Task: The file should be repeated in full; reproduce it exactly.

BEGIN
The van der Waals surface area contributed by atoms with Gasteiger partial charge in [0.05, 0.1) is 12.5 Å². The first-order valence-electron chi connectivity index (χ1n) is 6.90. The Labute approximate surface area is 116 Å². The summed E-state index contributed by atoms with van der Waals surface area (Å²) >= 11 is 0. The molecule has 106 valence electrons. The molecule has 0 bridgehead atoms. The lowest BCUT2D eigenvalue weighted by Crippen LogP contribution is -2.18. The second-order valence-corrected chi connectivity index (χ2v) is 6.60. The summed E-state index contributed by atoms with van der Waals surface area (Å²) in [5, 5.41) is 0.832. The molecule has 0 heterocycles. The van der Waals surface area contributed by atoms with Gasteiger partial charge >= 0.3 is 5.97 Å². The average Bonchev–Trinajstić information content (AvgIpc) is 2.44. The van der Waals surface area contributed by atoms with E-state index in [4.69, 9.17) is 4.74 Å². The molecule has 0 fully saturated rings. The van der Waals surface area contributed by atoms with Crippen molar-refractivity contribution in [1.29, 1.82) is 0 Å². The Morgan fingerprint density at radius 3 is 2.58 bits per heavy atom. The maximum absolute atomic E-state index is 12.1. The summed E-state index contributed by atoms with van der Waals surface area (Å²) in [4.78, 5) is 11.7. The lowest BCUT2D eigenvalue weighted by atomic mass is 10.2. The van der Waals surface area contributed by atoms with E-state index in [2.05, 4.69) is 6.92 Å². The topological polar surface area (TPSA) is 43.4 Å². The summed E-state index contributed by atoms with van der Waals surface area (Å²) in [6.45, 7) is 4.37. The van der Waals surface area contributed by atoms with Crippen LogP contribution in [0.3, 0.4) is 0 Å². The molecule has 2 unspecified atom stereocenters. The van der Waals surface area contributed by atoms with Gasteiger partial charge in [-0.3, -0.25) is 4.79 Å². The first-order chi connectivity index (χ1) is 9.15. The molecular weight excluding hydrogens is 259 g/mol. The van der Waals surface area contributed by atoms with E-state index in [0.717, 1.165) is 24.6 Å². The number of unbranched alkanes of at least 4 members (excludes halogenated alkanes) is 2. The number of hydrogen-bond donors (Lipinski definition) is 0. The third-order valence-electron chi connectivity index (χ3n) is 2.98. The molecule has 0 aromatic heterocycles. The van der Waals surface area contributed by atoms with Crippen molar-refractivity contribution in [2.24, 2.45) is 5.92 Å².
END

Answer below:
The van der Waals surface area contributed by atoms with Gasteiger partial charge in [0.05, 0.1) is 12.5 Å². The first-order valence-electron chi connectivity index (χ1n) is 6.90. The Labute approximate surface area is 116 Å². The summed E-state index contributed by atoms with van der Waals surface area (Å²) >= 11 is 0. The molecule has 106 valence electrons. The molecule has 0 bridgehead atoms. The lowest BCUT2D eigenvalue weighted by Crippen LogP contribution is -2.18. The second-order valence-corrected chi connectivity index (χ2v) is 6.60. The summed E-state index contributed by atoms with van der Waals surface area (Å²) in [5, 5.41) is 0.832. The molecule has 0 heterocycles. The van der Waals surface area contributed by atoms with Gasteiger partial charge >= 0.3 is 5.97 Å². The average Bonchev–Trinajstić information content (AvgIpc) is 2.44. The van der Waals surface area contributed by atoms with E-state index in [4.69, 9.17) is 4.74 Å². The molecule has 0 fully saturated rings. The van der Waals surface area contributed by atoms with Crippen molar-refractivity contribution in [1.29, 1.82) is 0 Å². The Morgan fingerprint density at radius 3 is 2.58 bits per heavy atom. The maximum absolute atomic E-state index is 12.1. The summed E-state index contributed by atoms with van der Waals surface area (Å²) in [4.78, 5) is 11.7. The lowest BCUT2D eigenvalue weighted by atomic mass is 10.2. The van der Waals surface area contributed by atoms with E-state index in [2.05, 4.69) is 6.92 Å². The topological polar surface area (TPSA) is 43.4 Å². The summed E-state index contributed by atoms with van der Waals surface area (Å²) in [6.45, 7) is 4.37. The van der Waals surface area contributed by atoms with Crippen LogP contribution in [0.3, 0.4) is 0 Å². The molecule has 2 unspecified atom stereocenters. The van der Waals surface area contributed by atoms with Gasteiger partial charge in [-0.3, -0.25) is 4.79 Å². The first-order chi connectivity index (χ1) is 9.15. The molecular weight excluding hydrogens is 259 g/mol. The van der Waals surface area contributed by atoms with E-state index in [0.717, 1.165) is 24.6 Å². The number of unbranched alkanes of at least 4 members (excludes halogenated alkanes) is 2. The number of hydrogen-bond donors (Lipinski definition) is 0. The third-order valence-electron chi connectivity index (χ3n) is 2.98. The molecule has 0 aromatic heterocycles. The van der Waals surface area contributed by atoms with Crippen molar-refractivity contribution in [2.24, 2.45) is 5.92 Å².